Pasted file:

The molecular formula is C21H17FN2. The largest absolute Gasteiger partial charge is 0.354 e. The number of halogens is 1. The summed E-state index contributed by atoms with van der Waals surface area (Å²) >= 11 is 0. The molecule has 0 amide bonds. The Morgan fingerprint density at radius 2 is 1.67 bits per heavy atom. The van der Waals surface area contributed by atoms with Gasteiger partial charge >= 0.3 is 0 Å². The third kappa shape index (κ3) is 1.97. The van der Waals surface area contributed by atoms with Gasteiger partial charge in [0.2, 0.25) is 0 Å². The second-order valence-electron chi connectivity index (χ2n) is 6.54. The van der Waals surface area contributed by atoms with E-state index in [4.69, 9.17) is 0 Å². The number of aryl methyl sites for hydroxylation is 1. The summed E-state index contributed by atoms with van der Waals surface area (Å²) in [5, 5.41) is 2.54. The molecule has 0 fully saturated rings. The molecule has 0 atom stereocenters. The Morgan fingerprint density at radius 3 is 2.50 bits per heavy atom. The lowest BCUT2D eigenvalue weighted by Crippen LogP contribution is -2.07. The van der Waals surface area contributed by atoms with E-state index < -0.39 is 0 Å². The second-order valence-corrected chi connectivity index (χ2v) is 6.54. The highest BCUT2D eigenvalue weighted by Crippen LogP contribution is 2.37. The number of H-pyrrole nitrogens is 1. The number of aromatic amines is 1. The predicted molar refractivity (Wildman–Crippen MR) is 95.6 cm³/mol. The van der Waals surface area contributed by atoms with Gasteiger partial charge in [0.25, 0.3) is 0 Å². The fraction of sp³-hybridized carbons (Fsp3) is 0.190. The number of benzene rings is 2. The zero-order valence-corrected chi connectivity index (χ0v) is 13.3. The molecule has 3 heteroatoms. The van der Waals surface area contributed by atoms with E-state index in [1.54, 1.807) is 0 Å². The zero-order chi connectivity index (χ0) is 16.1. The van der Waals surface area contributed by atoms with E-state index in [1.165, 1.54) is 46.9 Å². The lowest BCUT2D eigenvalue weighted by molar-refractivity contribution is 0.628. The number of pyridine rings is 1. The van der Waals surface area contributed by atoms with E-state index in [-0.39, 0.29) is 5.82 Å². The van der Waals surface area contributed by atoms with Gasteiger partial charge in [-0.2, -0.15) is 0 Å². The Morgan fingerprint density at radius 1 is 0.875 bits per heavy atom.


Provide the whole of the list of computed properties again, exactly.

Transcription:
The molecular formula is C21H17FN2. The largest absolute Gasteiger partial charge is 0.354 e. The number of halogens is 1. The summed E-state index contributed by atoms with van der Waals surface area (Å²) >= 11 is 0. The molecule has 0 amide bonds. The Morgan fingerprint density at radius 2 is 1.67 bits per heavy atom. The van der Waals surface area contributed by atoms with Gasteiger partial charge >= 0.3 is 0 Å². The third kappa shape index (κ3) is 1.97. The van der Waals surface area contributed by atoms with Gasteiger partial charge in [0.2, 0.25) is 0 Å². The second-order valence-electron chi connectivity index (χ2n) is 6.54. The van der Waals surface area contributed by atoms with E-state index in [4.69, 9.17) is 0 Å². The number of aryl methyl sites for hydroxylation is 1. The summed E-state index contributed by atoms with van der Waals surface area (Å²) in [5, 5.41) is 2.54. The molecule has 0 fully saturated rings. The molecule has 0 atom stereocenters. The Morgan fingerprint density at radius 3 is 2.50 bits per heavy atom. The lowest BCUT2D eigenvalue weighted by Crippen LogP contribution is -2.07. The van der Waals surface area contributed by atoms with E-state index < -0.39 is 0 Å². The second-order valence-corrected chi connectivity index (χ2v) is 6.54. The highest BCUT2D eigenvalue weighted by Crippen LogP contribution is 2.37. The number of H-pyrrole nitrogens is 1. The number of aromatic amines is 1. The predicted molar refractivity (Wildman–Crippen MR) is 95.6 cm³/mol. The van der Waals surface area contributed by atoms with Gasteiger partial charge in [0.25, 0.3) is 0 Å². The fraction of sp³-hybridized carbons (Fsp3) is 0.190. The number of benzene rings is 2. The zero-order valence-corrected chi connectivity index (χ0v) is 13.3. The molecule has 3 heteroatoms. The van der Waals surface area contributed by atoms with E-state index in [1.54, 1.807) is 0 Å². The zero-order chi connectivity index (χ0) is 16.1. The van der Waals surface area contributed by atoms with E-state index in [1.165, 1.54) is 46.9 Å². The lowest BCUT2D eigenvalue weighted by molar-refractivity contribution is 0.628. The number of pyridine rings is 1. The van der Waals surface area contributed by atoms with E-state index in [-0.39, 0.29) is 5.82 Å². The van der Waals surface area contributed by atoms with Gasteiger partial charge in [-0.2, -0.15) is 0 Å². The Morgan fingerprint density at radius 1 is 0.875 bits per heavy atom.